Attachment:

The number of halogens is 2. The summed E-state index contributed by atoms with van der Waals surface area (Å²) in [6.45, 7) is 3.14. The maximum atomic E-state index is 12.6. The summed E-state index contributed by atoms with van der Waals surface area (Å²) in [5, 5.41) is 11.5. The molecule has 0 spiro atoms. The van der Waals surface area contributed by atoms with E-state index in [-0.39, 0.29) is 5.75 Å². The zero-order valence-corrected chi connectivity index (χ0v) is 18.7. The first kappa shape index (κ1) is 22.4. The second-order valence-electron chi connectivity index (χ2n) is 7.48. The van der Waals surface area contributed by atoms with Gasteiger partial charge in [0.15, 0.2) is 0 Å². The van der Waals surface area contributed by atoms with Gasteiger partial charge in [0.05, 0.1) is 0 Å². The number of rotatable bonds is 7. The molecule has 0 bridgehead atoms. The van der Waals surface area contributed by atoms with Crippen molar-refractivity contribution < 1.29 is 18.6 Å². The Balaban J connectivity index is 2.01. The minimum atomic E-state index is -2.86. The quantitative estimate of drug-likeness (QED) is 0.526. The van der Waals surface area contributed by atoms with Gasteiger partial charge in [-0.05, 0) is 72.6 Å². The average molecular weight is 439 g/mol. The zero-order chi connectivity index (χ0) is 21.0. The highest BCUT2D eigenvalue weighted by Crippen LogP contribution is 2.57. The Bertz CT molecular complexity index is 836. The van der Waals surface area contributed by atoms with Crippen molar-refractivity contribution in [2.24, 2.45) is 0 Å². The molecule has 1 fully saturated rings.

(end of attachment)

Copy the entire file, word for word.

The number of halogens is 2. The summed E-state index contributed by atoms with van der Waals surface area (Å²) in [6.45, 7) is 3.14. The maximum atomic E-state index is 12.6. The summed E-state index contributed by atoms with van der Waals surface area (Å²) in [5, 5.41) is 11.5. The molecule has 0 spiro atoms. The van der Waals surface area contributed by atoms with E-state index in [-0.39, 0.29) is 5.75 Å². The zero-order valence-corrected chi connectivity index (χ0v) is 18.7. The first kappa shape index (κ1) is 22.4. The second-order valence-electron chi connectivity index (χ2n) is 7.48. The van der Waals surface area contributed by atoms with Gasteiger partial charge in [0.15, 0.2) is 0 Å². The van der Waals surface area contributed by atoms with Gasteiger partial charge in [0.05, 0.1) is 0 Å². The number of rotatable bonds is 7. The molecule has 0 bridgehead atoms. The van der Waals surface area contributed by atoms with Crippen molar-refractivity contribution < 1.29 is 18.6 Å². The Balaban J connectivity index is 2.01. The minimum atomic E-state index is -2.86. The quantitative estimate of drug-likeness (QED) is 0.526. The van der Waals surface area contributed by atoms with Gasteiger partial charge in [-0.05, 0) is 72.6 Å². The average molecular weight is 439 g/mol. The zero-order chi connectivity index (χ0) is 21.0. The highest BCUT2D eigenvalue weighted by Crippen LogP contribution is 2.57. The Bertz CT molecular complexity index is 836. The van der Waals surface area contributed by atoms with Crippen molar-refractivity contribution in [2.24, 2.45) is 0 Å². The molecule has 1 fully saturated rings.